Photo by sparklebliss/Flickr CC
We suffer so many little indignities at the hands of our fellow citizens that it just becomes the fabric of daily life; the bands of thoughtless meanderers three-wide on a sidewalk as you contort your body to paper-like thinness and try to pass; the chorus of cell-phone chirping twits who crowd lines at coffee shops when texting has been a noiseless alternative to talking into another person's ear for over a decade. Rude or not, we get used to it.
So it's no surprise that bartenders suffer similar infractions of social etiquette from besotted bar patrons and learn to deal with it too. But there is one action I can no longer tolerate: stealing garnishes.
I despise the crop of people who would stick their fingers in the lemons, limes, and cherries making a snack bar of a condiment tray. But it happens so often. There must be some compulsive habit that people have--perhaps an evolutionary instinct from gathering nuts and berries.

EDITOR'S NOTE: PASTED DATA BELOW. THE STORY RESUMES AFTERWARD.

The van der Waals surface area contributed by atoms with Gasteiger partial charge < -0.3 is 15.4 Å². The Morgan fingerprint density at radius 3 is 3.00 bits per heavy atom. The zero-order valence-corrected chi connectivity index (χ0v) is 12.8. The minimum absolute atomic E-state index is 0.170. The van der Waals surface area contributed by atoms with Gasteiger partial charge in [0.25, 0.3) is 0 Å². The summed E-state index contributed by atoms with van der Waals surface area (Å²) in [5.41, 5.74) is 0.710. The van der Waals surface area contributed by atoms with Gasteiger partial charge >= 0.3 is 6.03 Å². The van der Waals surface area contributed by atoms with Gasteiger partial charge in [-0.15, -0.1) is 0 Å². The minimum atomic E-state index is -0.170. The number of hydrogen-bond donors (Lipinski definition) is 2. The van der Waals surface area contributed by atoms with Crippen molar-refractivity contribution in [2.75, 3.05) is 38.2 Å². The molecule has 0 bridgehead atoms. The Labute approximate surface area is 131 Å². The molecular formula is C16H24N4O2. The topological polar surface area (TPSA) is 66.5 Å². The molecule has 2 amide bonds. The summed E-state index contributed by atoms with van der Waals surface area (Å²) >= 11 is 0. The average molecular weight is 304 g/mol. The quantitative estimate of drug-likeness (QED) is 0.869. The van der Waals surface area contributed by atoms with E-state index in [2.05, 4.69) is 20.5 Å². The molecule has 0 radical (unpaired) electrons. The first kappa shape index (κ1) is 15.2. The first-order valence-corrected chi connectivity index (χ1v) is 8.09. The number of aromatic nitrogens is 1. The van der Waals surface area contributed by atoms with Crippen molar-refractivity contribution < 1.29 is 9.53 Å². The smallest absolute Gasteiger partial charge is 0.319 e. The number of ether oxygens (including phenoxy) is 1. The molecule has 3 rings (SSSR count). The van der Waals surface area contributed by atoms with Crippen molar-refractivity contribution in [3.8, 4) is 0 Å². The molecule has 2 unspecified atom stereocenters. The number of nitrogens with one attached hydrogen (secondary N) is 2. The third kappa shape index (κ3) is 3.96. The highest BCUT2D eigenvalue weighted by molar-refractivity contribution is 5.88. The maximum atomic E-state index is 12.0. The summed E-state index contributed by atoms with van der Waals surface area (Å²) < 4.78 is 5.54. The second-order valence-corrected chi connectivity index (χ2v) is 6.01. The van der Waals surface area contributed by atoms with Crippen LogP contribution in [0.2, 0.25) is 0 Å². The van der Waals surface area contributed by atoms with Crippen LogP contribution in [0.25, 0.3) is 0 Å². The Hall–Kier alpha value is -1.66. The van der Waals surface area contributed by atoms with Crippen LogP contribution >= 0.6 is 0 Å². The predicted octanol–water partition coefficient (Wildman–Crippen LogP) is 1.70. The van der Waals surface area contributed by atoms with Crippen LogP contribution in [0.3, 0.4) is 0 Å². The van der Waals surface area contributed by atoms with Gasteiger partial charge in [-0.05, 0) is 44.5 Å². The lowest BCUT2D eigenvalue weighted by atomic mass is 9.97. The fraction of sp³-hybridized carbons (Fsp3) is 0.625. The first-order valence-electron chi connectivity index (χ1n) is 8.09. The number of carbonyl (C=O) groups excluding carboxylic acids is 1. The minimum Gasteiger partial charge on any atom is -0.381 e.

It doesn't matter how affluent or cultured the crowd either. Working an upscale party, I was amused as ladies and gentlemen grabbed handfuls of brandied cherries and whole nutmeg and then popped them in their mouth like mints. Whole nutmeg, really? Then I watched as their respective faces twisted and jaws clenched. That was punishment enough for me. But most insidious habit of garnish grazers is to snatch olives.
I admit olives are probably best stored in the fridge but this practice isn't observed at higher volume bars that crank out dirty martinis like liquid crack and wherever trays are exposed you'll be certain to find the olive-snatchers. Bartenders are required to wash their hands, and mandatory signage and hand sinks attest to this. Grazers, did you wash your hand before you contaminated the whole lot?
There are many other infractions that deserve mention but I hope the point is well made. Just order from the menu, please; and hands off the garnishes.
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